Lesson 18 on Bad Luck and the Injustice of Life
I sometimes marvelled how my pupils came to end up with me in the bottom/Opportunity/remedial group. Every group I ever taught was manifestly mixed ability.
Sometimes all you had to do was be bad. You had to rebel against boredom and authority. You had to make a nuisance of yourself.
Others were sad. Life had been hard for them. They had moved around from place to place. They had to care for younger siblings and/or an inept parent. They had lost people dear to them.
Sometimes all you had to do was speak another language.
Or be ill.
But with some pupils it was a mystery. Natalie was one such. She was a shy, quiet girl who constantly surprised me with her insights. One of our regular lessons was poetry. Everybody else did poetry in the “proper” English classes, so we made sure we did it too. I just picked poems I liked, and ran them off on the dreaded Banda. Books were too intimidating.
We were on e.e. cummings, because they enjoyed the freedom from punctuation, when Natalie fixed on the phrase, “as small as a world and as large as alone”.
“A world is small, Miss, when you think of your own little world, but if you have nobody, if you are all by yourself and have noone who cares for you, then nothing is bigger than that feeling.”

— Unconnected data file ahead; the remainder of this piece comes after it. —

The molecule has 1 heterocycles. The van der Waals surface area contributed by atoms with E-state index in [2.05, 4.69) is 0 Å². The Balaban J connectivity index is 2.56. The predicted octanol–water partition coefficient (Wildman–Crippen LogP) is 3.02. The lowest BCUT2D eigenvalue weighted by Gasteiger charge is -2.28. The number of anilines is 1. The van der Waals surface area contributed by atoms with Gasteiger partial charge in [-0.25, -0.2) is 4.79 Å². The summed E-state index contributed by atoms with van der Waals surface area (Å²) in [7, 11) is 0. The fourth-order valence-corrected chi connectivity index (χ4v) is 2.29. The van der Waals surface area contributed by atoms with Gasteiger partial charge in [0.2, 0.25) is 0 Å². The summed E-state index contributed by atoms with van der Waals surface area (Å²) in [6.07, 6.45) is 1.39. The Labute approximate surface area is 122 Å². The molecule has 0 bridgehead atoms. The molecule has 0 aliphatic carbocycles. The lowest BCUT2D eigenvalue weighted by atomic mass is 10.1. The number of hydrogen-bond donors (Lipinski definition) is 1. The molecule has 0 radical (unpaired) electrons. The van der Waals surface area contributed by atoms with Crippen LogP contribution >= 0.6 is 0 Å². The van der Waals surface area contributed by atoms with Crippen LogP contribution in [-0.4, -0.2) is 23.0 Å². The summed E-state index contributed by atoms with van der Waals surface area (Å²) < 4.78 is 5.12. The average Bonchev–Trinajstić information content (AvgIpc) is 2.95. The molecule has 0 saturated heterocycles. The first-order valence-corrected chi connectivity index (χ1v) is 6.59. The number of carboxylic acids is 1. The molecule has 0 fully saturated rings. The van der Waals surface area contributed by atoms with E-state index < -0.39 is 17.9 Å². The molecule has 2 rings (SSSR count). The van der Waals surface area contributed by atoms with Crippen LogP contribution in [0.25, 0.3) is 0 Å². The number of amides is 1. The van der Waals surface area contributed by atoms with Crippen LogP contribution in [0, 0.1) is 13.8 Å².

The whole group was impressed. All I could think of was how on earth Natalie had ended up in my class! As though reading my mind, one of the others explained.
“Natalie’s really clever, Miss, it’s just that she sat next to the budgies!”
Such a statement demanded explanation. Poetry was put on hold.
“In primary at St Joseph’s we had a big budgie cage at the back of the classroom. ”
“With live budgies?” I tried to picture the scene.
“Oh yes, Miss, loads of them! And Natalie sat next to them. They made lots of noise!”
“Didn’t you mind, Natalie?”
“Not really. I liked them and it was a nice seat. Nobody bothered you!”
“But could you hear the teacher?”
“And could you see the blackboard?”
“Oh no, I couldn’t read the board!”
Given an eye test and a budgie free year, Natalie would never have been a dear and valued member of our group.
She had just been too polite to mention it.